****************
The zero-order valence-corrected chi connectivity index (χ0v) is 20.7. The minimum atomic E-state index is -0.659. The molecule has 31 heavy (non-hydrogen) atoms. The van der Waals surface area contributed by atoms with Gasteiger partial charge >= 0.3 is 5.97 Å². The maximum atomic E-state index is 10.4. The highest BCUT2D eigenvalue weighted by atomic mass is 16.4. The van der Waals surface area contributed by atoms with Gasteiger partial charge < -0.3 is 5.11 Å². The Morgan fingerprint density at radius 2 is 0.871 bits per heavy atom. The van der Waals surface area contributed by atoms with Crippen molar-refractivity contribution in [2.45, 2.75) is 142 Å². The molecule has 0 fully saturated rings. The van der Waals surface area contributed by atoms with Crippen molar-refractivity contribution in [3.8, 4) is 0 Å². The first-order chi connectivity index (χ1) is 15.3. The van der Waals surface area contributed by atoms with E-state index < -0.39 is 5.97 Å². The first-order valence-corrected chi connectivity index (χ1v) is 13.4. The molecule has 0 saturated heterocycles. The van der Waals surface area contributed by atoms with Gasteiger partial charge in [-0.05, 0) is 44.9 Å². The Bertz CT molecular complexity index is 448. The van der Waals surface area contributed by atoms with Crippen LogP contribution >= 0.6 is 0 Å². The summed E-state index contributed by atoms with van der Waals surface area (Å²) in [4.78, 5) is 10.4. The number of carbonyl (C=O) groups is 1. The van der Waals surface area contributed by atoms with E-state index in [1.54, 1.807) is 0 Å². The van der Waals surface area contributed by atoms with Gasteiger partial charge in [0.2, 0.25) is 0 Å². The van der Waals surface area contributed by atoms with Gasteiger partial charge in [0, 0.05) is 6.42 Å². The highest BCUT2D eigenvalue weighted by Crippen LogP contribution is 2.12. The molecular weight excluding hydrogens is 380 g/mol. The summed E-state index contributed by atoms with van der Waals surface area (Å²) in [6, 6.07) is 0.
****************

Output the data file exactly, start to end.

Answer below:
The zero-order valence-corrected chi connectivity index (χ0v) is 20.7. The minimum atomic E-state index is -0.659. The molecule has 31 heavy (non-hydrogen) atoms. The van der Waals surface area contributed by atoms with Gasteiger partial charge >= 0.3 is 5.97 Å². The maximum atomic E-state index is 10.4. The highest BCUT2D eigenvalue weighted by atomic mass is 16.4. The van der Waals surface area contributed by atoms with Gasteiger partial charge < -0.3 is 5.11 Å². The Morgan fingerprint density at radius 2 is 0.871 bits per heavy atom. The van der Waals surface area contributed by atoms with Crippen molar-refractivity contribution in [2.45, 2.75) is 142 Å². The molecule has 0 fully saturated rings. The van der Waals surface area contributed by atoms with Crippen molar-refractivity contribution in [3.8, 4) is 0 Å². The first-order chi connectivity index (χ1) is 15.3. The van der Waals surface area contributed by atoms with E-state index < -0.39 is 5.97 Å². The first-order valence-corrected chi connectivity index (χ1v) is 13.4. The molecule has 0 saturated heterocycles. The van der Waals surface area contributed by atoms with Gasteiger partial charge in [-0.05, 0) is 44.9 Å². The Bertz CT molecular complexity index is 448. The van der Waals surface area contributed by atoms with Crippen LogP contribution >= 0.6 is 0 Å². The summed E-state index contributed by atoms with van der Waals surface area (Å²) in [4.78, 5) is 10.4. The number of carbonyl (C=O) groups is 1. The van der Waals surface area contributed by atoms with E-state index in [1.54, 1.807) is 0 Å². The van der Waals surface area contributed by atoms with Gasteiger partial charge in [0.2, 0.25) is 0 Å². The van der Waals surface area contributed by atoms with Gasteiger partial charge in [0, 0.05) is 6.42 Å². The highest BCUT2D eigenvalue weighted by Crippen LogP contribution is 2.12. The molecular weight excluding hydrogens is 380 g/mol. The summed E-state index contributed by atoms with van der Waals surface area (Å²) in [6, 6.07) is 0.